In reading a recent article in Business Insider on changes at GitHub, I noticed a rather surprising bullet point by Nicole Sanchez regarding "Diversity and Inclusion in Tech", which was
Some of the biggest barriers to progress are white women.
It reminded me of a claim I read in an American Institutions class long ago that racism displayed by Caucasians against Native Americans didn't really set in when it was mostly male trappers and explorers interacting with Native Americans; it was only when women arrived that racism got really bad. At the time, I wondered if that was actually true or just sounded good (to male textbook writers!), and decided that historical records were probably not accurate enough to settle the matter (even of the order of events, let alone to establish causality).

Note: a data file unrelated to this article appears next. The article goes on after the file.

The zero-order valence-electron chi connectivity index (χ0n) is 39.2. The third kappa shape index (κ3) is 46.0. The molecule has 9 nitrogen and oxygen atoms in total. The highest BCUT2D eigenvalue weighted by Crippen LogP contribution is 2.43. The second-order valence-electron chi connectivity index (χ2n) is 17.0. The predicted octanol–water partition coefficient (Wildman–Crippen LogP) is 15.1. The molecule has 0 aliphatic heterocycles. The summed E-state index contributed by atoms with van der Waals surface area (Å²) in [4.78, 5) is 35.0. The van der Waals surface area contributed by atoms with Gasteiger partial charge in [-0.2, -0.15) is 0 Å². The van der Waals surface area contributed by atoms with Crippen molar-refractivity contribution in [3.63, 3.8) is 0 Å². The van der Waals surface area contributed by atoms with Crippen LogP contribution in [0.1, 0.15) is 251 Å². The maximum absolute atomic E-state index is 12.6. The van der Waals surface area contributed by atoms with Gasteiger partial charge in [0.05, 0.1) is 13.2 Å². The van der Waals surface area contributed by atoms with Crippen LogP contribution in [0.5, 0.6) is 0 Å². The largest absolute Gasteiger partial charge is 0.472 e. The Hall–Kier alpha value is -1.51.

But the claim in Ms. Sanchez' slide is apparently about the situation today. It's not entirely clear what the context was of the presentation, but Ms. Sanchez recently wrote a USA Today article about the tech sector in general where she makes a similar but weaker set of claims.
So at least with the (lack of) context presented by Business Insider, it sounds like the claim is: "Some of the biggest barriers to diversity and inclusion in technology are white women". (From context, we can probably assume this means "in the U.S.".) The statement, in this form, has been picked up by number of niche regular and social media outlets (including Reddit, BZNews, etc.). But is it true?
There ought to be a good deal of diversity data that could shed light on the situation. For instance, if there was an inverse correlation between ethnic diversity and white-female-to-white-male ratio in tech companies, it would demonstrate that the claim is true for at least some metric of diversity or inclusiveness.